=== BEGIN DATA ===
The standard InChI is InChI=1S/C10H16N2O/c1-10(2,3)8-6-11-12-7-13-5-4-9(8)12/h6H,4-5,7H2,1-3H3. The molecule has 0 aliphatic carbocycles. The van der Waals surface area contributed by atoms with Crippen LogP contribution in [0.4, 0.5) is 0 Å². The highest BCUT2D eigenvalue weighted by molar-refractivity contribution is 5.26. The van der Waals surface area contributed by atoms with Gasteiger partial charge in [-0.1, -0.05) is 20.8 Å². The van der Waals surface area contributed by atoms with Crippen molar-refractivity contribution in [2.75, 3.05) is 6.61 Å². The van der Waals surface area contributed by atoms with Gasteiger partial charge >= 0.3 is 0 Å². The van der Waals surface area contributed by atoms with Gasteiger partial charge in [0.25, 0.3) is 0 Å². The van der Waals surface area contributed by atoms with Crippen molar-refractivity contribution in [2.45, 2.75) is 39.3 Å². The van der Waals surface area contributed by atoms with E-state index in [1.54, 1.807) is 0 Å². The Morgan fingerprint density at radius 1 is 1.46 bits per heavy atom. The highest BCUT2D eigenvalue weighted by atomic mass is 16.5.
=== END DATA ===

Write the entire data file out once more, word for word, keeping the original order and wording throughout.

The standard InChI is InChI=1S/C10H16N2O/c1-10(2,3)8-6-11-12-7-13-5-4-9(8)12/h6H,4-5,7H2,1-3H3. The molecule has 0 aliphatic carbocycles. The van der Waals surface area contributed by atoms with Crippen LogP contribution in [0.4, 0.5) is 0 Å². The highest BCUT2D eigenvalue weighted by molar-refractivity contribution is 5.26. The van der Waals surface area contributed by atoms with Gasteiger partial charge in [-0.1, -0.05) is 20.8 Å². The van der Waals surface area contributed by atoms with Crippen molar-refractivity contribution in [2.75, 3.05) is 6.61 Å². The van der Waals surface area contributed by atoms with Gasteiger partial charge >= 0.3 is 0 Å². The van der Waals surface area contributed by atoms with Gasteiger partial charge in [0.25, 0.3) is 0 Å². The van der Waals surface area contributed by atoms with Crippen molar-refractivity contribution in [2.45, 2.75) is 39.3 Å². The van der Waals surface area contributed by atoms with E-state index in [1.54, 1.807) is 0 Å². The Morgan fingerprint density at radius 1 is 1.46 bits per heavy atom. The highest BCUT2D eigenvalue weighted by atomic mass is 16.5.